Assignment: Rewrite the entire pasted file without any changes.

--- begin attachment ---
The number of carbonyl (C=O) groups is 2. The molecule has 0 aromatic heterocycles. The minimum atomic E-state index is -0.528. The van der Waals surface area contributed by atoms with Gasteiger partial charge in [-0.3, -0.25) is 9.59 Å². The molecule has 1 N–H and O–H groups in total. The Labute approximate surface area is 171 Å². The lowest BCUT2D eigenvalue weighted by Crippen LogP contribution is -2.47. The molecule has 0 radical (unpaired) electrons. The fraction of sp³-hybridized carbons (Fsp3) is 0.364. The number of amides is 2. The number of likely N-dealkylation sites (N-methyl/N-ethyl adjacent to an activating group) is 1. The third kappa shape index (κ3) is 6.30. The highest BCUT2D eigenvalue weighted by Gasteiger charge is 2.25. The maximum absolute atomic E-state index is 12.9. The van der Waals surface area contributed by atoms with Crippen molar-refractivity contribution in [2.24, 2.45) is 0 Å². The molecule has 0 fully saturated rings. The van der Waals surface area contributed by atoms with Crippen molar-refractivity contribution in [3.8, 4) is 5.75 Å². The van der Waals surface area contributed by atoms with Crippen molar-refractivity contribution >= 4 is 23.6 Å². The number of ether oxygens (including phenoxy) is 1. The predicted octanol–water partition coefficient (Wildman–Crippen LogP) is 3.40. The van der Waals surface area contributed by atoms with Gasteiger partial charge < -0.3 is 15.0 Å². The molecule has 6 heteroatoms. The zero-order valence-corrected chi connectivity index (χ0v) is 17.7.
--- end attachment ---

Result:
The number of carbonyl (C=O) groups is 2. The molecule has 0 aromatic heterocycles. The minimum atomic E-state index is -0.528. The van der Waals surface area contributed by atoms with Gasteiger partial charge in [-0.3, -0.25) is 9.59 Å². The molecule has 1 N–H and O–H groups in total. The Labute approximate surface area is 171 Å². The lowest BCUT2D eigenvalue weighted by Crippen LogP contribution is -2.47. The molecule has 0 radical (unpaired) electrons. The fraction of sp³-hybridized carbons (Fsp3) is 0.364. The number of amides is 2. The number of likely N-dealkylation sites (N-methyl/N-ethyl adjacent to an activating group) is 1. The third kappa shape index (κ3) is 6.30. The highest BCUT2D eigenvalue weighted by Gasteiger charge is 2.25. The maximum absolute atomic E-state index is 12.9. The van der Waals surface area contributed by atoms with Crippen molar-refractivity contribution in [2.24, 2.45) is 0 Å². The molecule has 0 fully saturated rings. The van der Waals surface area contributed by atoms with Crippen molar-refractivity contribution in [3.8, 4) is 5.75 Å². The van der Waals surface area contributed by atoms with Crippen molar-refractivity contribution >= 4 is 23.6 Å². The number of ether oxygens (including phenoxy) is 1. The predicted octanol–water partition coefficient (Wildman–Crippen LogP) is 3.40. The van der Waals surface area contributed by atoms with Gasteiger partial charge < -0.3 is 15.0 Å². The molecule has 6 heteroatoms. The zero-order valence-corrected chi connectivity index (χ0v) is 17.7.